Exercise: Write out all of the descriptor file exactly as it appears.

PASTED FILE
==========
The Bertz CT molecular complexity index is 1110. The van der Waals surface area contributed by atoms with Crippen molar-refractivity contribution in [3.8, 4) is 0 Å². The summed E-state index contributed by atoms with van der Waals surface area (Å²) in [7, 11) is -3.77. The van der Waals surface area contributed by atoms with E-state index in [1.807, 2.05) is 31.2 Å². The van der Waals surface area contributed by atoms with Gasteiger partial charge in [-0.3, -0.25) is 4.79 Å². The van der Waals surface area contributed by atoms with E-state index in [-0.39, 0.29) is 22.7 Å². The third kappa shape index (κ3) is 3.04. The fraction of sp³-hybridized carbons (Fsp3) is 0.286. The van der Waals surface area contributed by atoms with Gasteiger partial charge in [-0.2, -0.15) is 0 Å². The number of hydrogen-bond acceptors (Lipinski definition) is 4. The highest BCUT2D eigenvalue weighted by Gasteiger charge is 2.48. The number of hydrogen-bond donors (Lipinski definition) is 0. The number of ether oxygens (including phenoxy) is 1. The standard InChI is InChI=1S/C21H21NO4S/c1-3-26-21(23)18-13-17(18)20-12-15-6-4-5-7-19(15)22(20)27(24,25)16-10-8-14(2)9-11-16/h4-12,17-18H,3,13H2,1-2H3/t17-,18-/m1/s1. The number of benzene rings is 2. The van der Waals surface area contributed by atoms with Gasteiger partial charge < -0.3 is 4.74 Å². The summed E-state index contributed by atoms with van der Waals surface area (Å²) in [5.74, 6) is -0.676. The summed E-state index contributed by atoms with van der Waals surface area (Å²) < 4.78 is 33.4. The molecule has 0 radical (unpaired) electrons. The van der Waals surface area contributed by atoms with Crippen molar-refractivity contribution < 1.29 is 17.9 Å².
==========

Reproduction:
The Bertz CT molecular complexity index is 1110. The van der Waals surface area contributed by atoms with Crippen molar-refractivity contribution in [3.8, 4) is 0 Å². The summed E-state index contributed by atoms with van der Waals surface area (Å²) in [7, 11) is -3.77. The van der Waals surface area contributed by atoms with E-state index in [1.807, 2.05) is 31.2 Å². The van der Waals surface area contributed by atoms with Gasteiger partial charge in [-0.3, -0.25) is 4.79 Å². The van der Waals surface area contributed by atoms with E-state index in [-0.39, 0.29) is 22.7 Å². The third kappa shape index (κ3) is 3.04. The fraction of sp³-hybridized carbons (Fsp3) is 0.286. The van der Waals surface area contributed by atoms with Gasteiger partial charge in [-0.2, -0.15) is 0 Å². The number of hydrogen-bond acceptors (Lipinski definition) is 4. The highest BCUT2D eigenvalue weighted by Gasteiger charge is 2.48. The number of hydrogen-bond donors (Lipinski definition) is 0. The number of ether oxygens (including phenoxy) is 1. The standard InChI is InChI=1S/C21H21NO4S/c1-3-26-21(23)18-13-17(18)20-12-15-6-4-5-7-19(15)22(20)27(24,25)16-10-8-14(2)9-11-16/h4-12,17-18H,3,13H2,1-2H3/t17-,18-/m1/s1. The number of benzene rings is 2. The van der Waals surface area contributed by atoms with Gasteiger partial charge < -0.3 is 4.74 Å². The summed E-state index contributed by atoms with van der Waals surface area (Å²) in [5.74, 6) is -0.676. The summed E-state index contributed by atoms with van der Waals surface area (Å²) < 4.78 is 33.4. The molecule has 0 radical (unpaired) electrons. The van der Waals surface area contributed by atoms with Crippen molar-refractivity contribution < 1.29 is 17.9 Å².